African Nations Cup: CAF Says No To Togo's Alleged Comeback; Prime Minister Scotches Return Rumours

CAF bids goodbye to Togo after the team failed to heed its call to stay…
The Confederation of African Football (CAF) has rejected a sudden plea by Togo to return to play at the Africa Cup of Nations, according to reports in Angola.

Media reports say Togo’s sports minister Christophe Padumhokou Tchao is cajoling CAF to allow them back into the tournament after three days of mourning. However, the tournament organizers have turned their back on the West Africa nation, reports the BBC.

However, these reports were cast into doubt after Togo's prime minister Gilbert Huongbo is reported to have denied his country wants to re-enter the Nations Cup.

CAF said Togo will be disqualified from the African Nations Cup finals if they do not show up for their opening Group B match, against Ghana in Cabinda on Monday, reports Reuters.

But Huongbo insisted the game against Ghana in Cabinda, which was supposed to be the opener in Group B, will not go ahead.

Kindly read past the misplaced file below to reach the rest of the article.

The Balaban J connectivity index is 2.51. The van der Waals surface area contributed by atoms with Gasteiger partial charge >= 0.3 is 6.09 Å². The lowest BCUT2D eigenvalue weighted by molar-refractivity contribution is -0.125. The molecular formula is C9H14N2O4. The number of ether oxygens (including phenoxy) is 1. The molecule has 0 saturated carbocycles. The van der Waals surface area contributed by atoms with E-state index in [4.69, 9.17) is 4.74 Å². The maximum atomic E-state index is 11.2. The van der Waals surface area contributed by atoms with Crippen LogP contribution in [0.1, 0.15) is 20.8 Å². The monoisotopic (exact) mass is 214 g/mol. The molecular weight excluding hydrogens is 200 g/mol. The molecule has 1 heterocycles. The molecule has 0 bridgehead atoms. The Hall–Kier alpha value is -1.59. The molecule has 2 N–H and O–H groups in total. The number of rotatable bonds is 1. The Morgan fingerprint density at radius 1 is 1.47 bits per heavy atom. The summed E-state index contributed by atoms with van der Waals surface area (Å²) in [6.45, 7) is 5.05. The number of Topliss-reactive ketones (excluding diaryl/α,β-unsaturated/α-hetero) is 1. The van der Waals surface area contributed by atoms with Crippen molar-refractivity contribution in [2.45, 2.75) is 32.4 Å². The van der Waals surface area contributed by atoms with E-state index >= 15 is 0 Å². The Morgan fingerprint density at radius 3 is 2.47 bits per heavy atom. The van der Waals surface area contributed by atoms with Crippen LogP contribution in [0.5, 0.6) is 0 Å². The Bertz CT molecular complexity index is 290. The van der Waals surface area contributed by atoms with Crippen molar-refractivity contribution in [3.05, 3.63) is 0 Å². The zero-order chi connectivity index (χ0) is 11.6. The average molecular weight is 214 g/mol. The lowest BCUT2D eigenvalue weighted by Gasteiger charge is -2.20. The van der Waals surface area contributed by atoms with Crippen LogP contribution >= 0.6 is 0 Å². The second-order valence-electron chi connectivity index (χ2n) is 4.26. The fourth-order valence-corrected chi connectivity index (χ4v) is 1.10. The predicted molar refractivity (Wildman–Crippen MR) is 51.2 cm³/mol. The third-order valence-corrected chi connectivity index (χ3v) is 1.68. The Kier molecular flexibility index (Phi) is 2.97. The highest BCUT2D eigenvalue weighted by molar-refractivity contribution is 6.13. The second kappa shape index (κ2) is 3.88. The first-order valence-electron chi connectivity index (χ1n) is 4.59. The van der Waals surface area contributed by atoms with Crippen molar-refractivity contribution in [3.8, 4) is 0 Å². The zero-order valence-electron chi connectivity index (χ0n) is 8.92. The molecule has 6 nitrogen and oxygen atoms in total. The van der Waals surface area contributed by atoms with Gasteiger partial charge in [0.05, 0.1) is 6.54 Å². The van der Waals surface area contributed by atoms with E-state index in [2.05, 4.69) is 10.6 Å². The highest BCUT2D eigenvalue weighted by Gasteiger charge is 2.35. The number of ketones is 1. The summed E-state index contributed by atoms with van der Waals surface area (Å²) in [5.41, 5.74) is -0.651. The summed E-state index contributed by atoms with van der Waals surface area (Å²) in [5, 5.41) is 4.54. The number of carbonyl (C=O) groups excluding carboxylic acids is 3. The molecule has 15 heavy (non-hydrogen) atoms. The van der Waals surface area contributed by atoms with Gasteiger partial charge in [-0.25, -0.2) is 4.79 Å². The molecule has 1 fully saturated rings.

"The information that has been circulated on some websites saying the players are just back for three days' mourning and will then go back is quite wrong.

"We withdrew our team on the basis they have been the victim of a terrorist attack.

"Management did not give us enough assurances. We would leave our team being exposed to similar risks [were they to return]. Therefore we decided to pull our team out of the competition against our will.

"We would have hoped that one can have serene discussion with the host country, with the Confederation, to assess what has happened, assess what one has to do. We received no co-operation from the Confederation in terms of any kind of assessment.

"Our analysis is that they want [the shooting] to be seen as a non-event and the show must go on as planned; there mustn't be an official change [saying] Togo is causing problems to the festival,” he told BBC Radio 5 live.

He added: "What if something happened again? What is our responsibility? It is a matter of taking seriously the safety of our people.

"It is not my pleasure for us to withdraw, we don't want to play into the hands of the terrorists, but we have a responsibility to protect our people."

The Hawks packed their bags on Sunday evening after the team’s bus was caught in a rebel assault on Friday resulting in the death of three people. An assistant coach, press officer and bus driver were killed and players were injured.

Meanwhile, according to Angolan state media, two people have been arrested in connection with the ambush incident on the Togo convoy.

A faction of the separatist group, Front for the Liberation of the Enclave of Cabinda, has claimed responsibility for the 30-minute-long attack.

K.N.S Mensah,